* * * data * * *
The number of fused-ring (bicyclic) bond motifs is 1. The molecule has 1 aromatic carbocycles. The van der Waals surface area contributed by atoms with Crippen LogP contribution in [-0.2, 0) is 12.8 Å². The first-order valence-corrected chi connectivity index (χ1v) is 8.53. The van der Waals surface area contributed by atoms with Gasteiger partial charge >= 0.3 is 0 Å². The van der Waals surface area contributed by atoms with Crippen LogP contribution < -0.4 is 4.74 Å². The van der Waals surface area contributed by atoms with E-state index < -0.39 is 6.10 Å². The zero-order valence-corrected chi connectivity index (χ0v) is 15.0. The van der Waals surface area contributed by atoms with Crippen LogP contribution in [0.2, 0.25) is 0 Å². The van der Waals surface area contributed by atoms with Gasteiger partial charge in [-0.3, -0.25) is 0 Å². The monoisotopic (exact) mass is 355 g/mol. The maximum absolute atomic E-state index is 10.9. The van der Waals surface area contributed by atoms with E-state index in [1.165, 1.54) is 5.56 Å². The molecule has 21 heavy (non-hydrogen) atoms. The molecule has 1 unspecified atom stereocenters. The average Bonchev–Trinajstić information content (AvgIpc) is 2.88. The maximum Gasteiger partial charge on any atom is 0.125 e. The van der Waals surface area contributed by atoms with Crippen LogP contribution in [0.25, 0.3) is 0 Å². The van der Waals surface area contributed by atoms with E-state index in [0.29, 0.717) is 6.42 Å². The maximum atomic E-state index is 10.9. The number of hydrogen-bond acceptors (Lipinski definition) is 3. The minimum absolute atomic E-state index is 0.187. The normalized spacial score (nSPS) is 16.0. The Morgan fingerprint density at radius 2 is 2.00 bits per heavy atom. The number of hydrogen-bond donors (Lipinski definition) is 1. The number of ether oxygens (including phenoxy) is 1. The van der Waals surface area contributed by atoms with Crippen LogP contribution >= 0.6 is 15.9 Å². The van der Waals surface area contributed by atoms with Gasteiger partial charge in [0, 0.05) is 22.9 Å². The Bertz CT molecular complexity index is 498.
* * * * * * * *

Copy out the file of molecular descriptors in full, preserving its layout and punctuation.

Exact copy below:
The number of fused-ring (bicyclic) bond motifs is 1. The molecule has 1 aromatic carbocycles. The van der Waals surface area contributed by atoms with Crippen LogP contribution in [-0.2, 0) is 12.8 Å². The first-order valence-corrected chi connectivity index (χ1v) is 8.53. The van der Waals surface area contributed by atoms with Gasteiger partial charge >= 0.3 is 0 Å². The van der Waals surface area contributed by atoms with Crippen LogP contribution < -0.4 is 4.74 Å². The van der Waals surface area contributed by atoms with E-state index < -0.39 is 6.10 Å². The zero-order valence-corrected chi connectivity index (χ0v) is 15.0. The van der Waals surface area contributed by atoms with Crippen LogP contribution in [0.2, 0.25) is 0 Å². The van der Waals surface area contributed by atoms with Gasteiger partial charge in [-0.3, -0.25) is 0 Å². The monoisotopic (exact) mass is 355 g/mol. The maximum absolute atomic E-state index is 10.9. The van der Waals surface area contributed by atoms with E-state index in [1.165, 1.54) is 5.56 Å². The molecule has 21 heavy (non-hydrogen) atoms. The molecule has 1 unspecified atom stereocenters. The average Bonchev–Trinajstić information content (AvgIpc) is 2.88. The maximum Gasteiger partial charge on any atom is 0.125 e. The van der Waals surface area contributed by atoms with Crippen LogP contribution in [0.25, 0.3) is 0 Å². The van der Waals surface area contributed by atoms with E-state index in [0.29, 0.717) is 6.42 Å². The maximum atomic E-state index is 10.9. The number of hydrogen-bond acceptors (Lipinski definition) is 3. The minimum absolute atomic E-state index is 0.187. The normalized spacial score (nSPS) is 16.0. The Morgan fingerprint density at radius 2 is 2.00 bits per heavy atom. The number of hydrogen-bond donors (Lipinski definition) is 1. The number of ether oxygens (including phenoxy) is 1. The van der Waals surface area contributed by atoms with Crippen LogP contribution >= 0.6 is 15.9 Å². The van der Waals surface area contributed by atoms with Gasteiger partial charge in [0, 0.05) is 22.9 Å². The Bertz CT molecular complexity index is 498.